To cut

Slanted plates do not need to be cut. After flowering, the plants move in. The dried stems can be cut off. I’ll wait until I can just pull them out of the ground. But this must be done very carefully, otherwise a rhizome will still be attached to it. So always check first whether the stem can really be pulled easily. If you resist, wait a little longer.

Tip: It is recommended to remove faded flowers so that the energy can be put into new ones again and again. The flowers are easy to peel off.


Hibernation is simple. The planter can be placed anywhere, even without light, but at temperatures that are not too low. It is neither poured nor fertilized. The rhizomes rest and gather new strength for budding and growth.

  • As soon as the leaves are completely dry, the dormant period begins
  • Do not cut off the stems, only when they are completely dry you can easily pull them out of the ground
  • Don’t water and don’t fertilize.
  • Temperatures around 12°C are best


Usually the rhizomes are used for propagation. In good years, there are significantly more rhizomes in the pot in February or March than were planted. Whereas in bad years it is significantly less. Then it is good if you have propagated cuttings in summer.

  • Cut off 6 to 10 cm long shoot tips in early summer.
  • Put them in the appropriate soil.
  • Place the container in a bright place, but never in the sun!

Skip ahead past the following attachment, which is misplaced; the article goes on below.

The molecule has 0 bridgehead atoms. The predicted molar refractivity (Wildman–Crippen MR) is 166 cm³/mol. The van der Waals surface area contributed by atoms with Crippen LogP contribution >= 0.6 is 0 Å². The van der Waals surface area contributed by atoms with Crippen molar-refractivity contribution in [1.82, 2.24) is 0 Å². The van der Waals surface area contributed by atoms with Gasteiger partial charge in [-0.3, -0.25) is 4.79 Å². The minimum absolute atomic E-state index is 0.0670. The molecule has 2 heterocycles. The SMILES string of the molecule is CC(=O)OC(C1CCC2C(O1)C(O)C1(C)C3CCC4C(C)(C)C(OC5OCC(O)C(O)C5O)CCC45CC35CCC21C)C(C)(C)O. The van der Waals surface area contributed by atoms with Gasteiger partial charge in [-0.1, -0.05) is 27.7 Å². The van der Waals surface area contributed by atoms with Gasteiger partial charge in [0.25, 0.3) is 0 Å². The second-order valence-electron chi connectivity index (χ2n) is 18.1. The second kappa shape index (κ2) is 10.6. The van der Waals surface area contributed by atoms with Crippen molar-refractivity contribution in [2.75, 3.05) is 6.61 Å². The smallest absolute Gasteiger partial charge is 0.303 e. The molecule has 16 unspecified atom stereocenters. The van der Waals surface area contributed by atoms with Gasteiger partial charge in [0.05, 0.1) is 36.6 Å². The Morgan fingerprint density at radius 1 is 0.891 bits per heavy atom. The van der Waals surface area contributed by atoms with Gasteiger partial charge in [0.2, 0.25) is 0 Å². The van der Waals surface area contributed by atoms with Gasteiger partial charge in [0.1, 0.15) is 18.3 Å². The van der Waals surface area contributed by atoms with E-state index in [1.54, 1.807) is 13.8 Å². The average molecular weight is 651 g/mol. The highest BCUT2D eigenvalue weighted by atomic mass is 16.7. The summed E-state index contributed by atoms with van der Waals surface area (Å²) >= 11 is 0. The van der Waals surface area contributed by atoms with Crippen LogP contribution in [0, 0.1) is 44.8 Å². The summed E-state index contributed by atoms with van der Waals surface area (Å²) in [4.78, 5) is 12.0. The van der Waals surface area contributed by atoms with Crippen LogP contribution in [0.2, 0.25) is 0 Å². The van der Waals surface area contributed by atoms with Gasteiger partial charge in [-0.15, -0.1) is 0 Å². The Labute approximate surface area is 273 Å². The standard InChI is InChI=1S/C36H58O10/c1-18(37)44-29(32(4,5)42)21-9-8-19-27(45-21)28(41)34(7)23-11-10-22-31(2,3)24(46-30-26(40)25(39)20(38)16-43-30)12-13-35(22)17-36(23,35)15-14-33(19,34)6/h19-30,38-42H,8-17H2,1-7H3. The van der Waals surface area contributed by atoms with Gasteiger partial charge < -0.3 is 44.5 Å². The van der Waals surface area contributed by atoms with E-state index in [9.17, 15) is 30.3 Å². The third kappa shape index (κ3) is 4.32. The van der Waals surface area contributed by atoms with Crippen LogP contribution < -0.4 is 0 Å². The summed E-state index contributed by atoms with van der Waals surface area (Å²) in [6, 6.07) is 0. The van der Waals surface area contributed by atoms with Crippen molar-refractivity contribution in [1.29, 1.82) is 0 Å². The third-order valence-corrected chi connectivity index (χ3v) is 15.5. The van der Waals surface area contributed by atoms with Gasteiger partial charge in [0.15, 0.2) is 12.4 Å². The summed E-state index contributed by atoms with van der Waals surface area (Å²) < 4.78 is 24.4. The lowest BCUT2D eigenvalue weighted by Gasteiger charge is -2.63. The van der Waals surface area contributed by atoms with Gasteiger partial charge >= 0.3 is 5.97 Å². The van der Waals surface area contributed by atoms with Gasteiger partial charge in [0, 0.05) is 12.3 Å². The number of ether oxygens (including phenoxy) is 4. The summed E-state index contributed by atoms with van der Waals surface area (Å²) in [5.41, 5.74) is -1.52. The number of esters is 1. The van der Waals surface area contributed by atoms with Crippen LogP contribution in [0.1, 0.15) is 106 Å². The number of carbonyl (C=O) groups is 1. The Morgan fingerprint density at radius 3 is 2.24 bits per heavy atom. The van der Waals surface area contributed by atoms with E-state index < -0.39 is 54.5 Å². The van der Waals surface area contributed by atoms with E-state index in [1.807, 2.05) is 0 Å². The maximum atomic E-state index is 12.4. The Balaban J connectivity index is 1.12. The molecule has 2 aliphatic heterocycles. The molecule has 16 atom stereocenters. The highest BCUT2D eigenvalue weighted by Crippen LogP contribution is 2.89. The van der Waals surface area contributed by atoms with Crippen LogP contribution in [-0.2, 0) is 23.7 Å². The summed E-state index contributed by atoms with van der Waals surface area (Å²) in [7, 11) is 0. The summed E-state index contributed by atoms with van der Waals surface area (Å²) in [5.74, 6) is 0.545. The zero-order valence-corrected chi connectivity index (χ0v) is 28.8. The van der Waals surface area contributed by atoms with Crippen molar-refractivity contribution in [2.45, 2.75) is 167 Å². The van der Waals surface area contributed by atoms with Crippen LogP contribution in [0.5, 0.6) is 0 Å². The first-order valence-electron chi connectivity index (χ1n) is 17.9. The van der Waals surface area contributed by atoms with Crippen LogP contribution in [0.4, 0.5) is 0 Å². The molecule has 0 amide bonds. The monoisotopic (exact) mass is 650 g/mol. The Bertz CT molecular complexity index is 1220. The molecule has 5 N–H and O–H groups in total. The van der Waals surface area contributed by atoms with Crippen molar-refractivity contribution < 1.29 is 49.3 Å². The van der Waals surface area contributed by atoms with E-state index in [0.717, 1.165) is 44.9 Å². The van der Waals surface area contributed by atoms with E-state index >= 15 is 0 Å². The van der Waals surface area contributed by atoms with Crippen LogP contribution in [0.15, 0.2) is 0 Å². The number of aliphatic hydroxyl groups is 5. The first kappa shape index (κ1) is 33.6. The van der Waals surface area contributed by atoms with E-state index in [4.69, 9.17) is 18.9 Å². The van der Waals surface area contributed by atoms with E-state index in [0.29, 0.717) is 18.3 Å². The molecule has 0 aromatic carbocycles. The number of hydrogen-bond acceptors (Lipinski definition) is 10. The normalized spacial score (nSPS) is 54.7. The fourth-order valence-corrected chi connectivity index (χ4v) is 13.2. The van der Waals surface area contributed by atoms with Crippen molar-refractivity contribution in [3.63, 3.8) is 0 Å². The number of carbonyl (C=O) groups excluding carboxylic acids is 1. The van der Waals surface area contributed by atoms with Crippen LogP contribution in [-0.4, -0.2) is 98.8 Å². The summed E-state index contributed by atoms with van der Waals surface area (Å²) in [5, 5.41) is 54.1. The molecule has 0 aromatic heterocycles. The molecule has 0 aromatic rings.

• Always keep the substrate evenly and slightly moist.
  • The cuttings root quite quickly.

diseases and pests

Diseases and pests are rather rare and usually result from care errors. With a suitable location and good substrate, not much needs to be done. When pouring you should have a certain instinct, otherwise there is hardly anything to consider.

  • Yellow spots on the leaves that later turn brown – too much sun or water that is too cold
  • Yellow-green rings on leaves – ring spot virus – destroy plants
  • Mouse-grey mold on flowers and stems – gray mold – plants are too dense or the humidity is too high
  • Remove diseased parts and improve culture conditions
  • Aphids – if the location is too dry

Frequently Asked Questions

What causes leaf spots?
This can have various causes, see also diseases. They are often triggered by drafts, cold feet or cold water.

Which varieties are particularly beautiful to look at?
That is of course a matter of taste. There are many different flower colors.

  • ‘Yellow Beauty’ – yellow flowers with orange stamens, 40 to 50 cm tall
  • Achimenes admirabilis – orange-red flowers, interesting species with oblong leaves
  • ‘Snow Princess’ – white flowers with a small purple dot in the centre
  • ‘Primadonna’ – pink flowers
  • ‘Sterntaler’ – light yellow flowers
  • ‘Rainbow’ – lilac flowers
  • ‘Purple King’ – purple flowers
  • ‘Himalayan Sunrice’ Light yellow flowers, dark reddish foliage
  • ‘Kim Blue’ – blue flowers
  • ‘Sugarland’ – pink flowers with yellow interiors
  • ‘Candy Shop’ – pink flowers
  • ‘Ambroise Verschaffelt’? – white flowers with purple veining
  • ‘Rozi Rosa’ – pink flowers